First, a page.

The death of “Greater Europe” and the future of EU-Russia relations

Zachary Paikin,
Dr., Researcher in EU Foreign Policy,
Centre for European Policy Studies (CEPS),
Brussels, Belgium

EU-Russia relations have not reached a settled state: both actors, as well as the international order that they inhabit, remain in flux. However, 2021 may be remembered as the year when hopes for the reversal of the ongoing drift between Brussels and Moscow were finally dashed. The notion that confidence-building measures, effectuated today, could engender the resurrection of the “Greater Europe” vision over the medium-to-long term is dead.

A relationship with Russia on the basis of achieving “sameness” or “like-mindedness” is no longer a realistic goal. This has implications not only for ties between Russia and the EU, but also for EU foreign policy more generally.

High Representative Josep Borrell’s February trip to Moscow, aimed at identifying common ground but resulting in the expulsion of European diplomats and a humiliating press conference, confirmed that the mantra of “more dialogue” is not a panacea for fixing EU-Russia relations. For Brussels, “engagement” with Moscow entails promoting political freedoms and supporting civil society, which Russia now views as infringing on its internal affairs. The simplistic binary of whether the EU should engage or attempt to isolate Russia has been overcome.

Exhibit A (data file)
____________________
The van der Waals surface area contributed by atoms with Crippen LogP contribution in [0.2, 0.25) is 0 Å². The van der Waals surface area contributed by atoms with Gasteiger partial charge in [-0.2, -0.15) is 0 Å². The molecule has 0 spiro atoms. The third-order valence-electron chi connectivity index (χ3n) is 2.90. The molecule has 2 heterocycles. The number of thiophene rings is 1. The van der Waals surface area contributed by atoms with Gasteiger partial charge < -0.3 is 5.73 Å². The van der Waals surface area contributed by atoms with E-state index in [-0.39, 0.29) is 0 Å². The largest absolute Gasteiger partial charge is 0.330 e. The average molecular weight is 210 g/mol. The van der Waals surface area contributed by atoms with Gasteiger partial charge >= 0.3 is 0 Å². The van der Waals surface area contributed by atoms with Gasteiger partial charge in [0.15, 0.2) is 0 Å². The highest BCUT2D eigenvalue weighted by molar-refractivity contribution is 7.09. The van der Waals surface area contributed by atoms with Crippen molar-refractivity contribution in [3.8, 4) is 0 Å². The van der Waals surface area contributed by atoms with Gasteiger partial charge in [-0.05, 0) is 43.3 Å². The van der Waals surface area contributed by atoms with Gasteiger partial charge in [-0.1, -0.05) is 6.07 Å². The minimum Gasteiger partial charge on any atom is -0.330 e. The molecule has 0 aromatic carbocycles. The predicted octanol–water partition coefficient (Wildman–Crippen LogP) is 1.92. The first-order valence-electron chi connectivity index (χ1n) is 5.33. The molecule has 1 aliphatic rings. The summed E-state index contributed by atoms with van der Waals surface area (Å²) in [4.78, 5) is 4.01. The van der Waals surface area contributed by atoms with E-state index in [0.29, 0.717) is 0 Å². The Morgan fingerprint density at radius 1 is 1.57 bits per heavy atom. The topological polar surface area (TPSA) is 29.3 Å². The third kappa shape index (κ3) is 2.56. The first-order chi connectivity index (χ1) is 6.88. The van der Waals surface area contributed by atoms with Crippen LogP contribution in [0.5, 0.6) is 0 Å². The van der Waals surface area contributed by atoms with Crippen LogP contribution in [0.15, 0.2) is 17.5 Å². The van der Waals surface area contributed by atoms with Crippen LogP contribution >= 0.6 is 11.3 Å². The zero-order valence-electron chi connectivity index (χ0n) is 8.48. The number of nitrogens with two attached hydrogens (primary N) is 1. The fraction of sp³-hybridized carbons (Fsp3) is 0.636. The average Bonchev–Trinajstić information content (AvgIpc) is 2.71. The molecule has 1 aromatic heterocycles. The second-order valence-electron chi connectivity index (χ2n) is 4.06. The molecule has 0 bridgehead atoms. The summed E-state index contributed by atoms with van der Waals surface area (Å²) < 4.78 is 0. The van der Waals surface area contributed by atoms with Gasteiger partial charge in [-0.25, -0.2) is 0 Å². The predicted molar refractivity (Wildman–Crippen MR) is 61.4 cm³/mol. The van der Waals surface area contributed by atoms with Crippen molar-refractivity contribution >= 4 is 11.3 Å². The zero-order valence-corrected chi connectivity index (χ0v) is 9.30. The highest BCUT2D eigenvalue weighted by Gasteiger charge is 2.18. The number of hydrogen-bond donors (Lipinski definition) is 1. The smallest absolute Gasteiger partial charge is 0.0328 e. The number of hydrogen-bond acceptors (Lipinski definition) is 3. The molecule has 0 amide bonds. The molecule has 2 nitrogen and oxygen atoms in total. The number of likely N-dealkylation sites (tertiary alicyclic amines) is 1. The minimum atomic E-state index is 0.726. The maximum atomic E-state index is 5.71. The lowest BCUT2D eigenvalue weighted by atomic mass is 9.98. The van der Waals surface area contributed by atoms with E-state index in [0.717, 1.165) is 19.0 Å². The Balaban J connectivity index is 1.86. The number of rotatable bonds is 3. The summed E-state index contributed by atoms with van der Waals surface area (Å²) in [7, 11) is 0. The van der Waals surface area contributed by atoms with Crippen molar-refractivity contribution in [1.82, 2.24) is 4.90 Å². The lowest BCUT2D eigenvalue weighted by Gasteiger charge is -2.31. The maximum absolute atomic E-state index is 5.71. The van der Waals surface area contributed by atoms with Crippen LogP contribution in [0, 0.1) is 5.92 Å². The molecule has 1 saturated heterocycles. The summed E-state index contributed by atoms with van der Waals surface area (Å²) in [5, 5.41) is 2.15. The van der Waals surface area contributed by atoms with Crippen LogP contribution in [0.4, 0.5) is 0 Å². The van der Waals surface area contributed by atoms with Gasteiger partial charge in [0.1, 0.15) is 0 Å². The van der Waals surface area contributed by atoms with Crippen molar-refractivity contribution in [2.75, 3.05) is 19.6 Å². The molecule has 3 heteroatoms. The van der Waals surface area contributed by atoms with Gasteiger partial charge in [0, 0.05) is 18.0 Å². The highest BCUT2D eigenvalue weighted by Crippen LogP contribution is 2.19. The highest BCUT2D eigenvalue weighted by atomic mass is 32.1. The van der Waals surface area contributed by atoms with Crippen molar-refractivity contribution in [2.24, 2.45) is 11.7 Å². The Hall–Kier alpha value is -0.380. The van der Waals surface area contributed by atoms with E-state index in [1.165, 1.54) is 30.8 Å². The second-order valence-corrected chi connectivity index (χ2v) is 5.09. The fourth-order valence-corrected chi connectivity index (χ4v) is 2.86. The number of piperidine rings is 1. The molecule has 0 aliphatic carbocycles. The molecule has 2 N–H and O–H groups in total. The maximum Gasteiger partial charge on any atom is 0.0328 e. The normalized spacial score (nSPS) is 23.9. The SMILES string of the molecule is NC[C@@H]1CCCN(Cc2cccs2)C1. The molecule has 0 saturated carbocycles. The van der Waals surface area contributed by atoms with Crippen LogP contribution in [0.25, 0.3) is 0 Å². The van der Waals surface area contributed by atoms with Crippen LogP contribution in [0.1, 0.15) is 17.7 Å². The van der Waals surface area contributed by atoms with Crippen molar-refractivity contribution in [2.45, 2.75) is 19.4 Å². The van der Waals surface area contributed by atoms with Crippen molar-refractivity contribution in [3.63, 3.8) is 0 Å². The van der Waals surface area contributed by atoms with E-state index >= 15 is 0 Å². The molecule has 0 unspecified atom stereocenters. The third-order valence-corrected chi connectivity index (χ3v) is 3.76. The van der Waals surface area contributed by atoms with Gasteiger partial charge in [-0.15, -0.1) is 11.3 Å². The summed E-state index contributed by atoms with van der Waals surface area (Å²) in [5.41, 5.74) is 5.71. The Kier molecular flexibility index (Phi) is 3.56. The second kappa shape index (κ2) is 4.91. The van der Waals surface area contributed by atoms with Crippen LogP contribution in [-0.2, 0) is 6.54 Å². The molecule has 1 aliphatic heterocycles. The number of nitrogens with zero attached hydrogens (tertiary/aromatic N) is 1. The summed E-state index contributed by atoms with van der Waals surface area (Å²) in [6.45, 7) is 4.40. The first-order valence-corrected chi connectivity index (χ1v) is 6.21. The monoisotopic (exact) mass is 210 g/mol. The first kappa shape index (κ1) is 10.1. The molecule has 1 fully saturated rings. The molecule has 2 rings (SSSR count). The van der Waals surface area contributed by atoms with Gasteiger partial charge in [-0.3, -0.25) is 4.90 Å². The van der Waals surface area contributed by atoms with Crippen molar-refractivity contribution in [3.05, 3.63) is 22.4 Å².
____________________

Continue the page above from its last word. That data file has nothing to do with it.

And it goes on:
Even if more dialogue were a solution, the failed rapprochement effort by Emmanuel Macron and Angela Merkel at the June European Council highlights how more Russia-wary member states remain an obstacle to a collective European approach that transcends the lowest common denominator. Striving to embody a “third way” between Washington and Moscow cannot produce a viable pathway to developing the capabilities and political will necessary for meaningful collective action beyond the continuation of sanctions.

In any event, US President Joe Biden’s efforts to repair transatlantic relations post-Trump has solidified Russia’s view that the EU does not embody an independent power pole. The international order currently appears to be moving away from a “normative” liberal structure toward a more “realist” configuration rooted in great power competition. For all the talk of strategic autonomy in Brussels, the resulting decreasing clout of normative actors could in fact deepen the EU’s dependence on the US.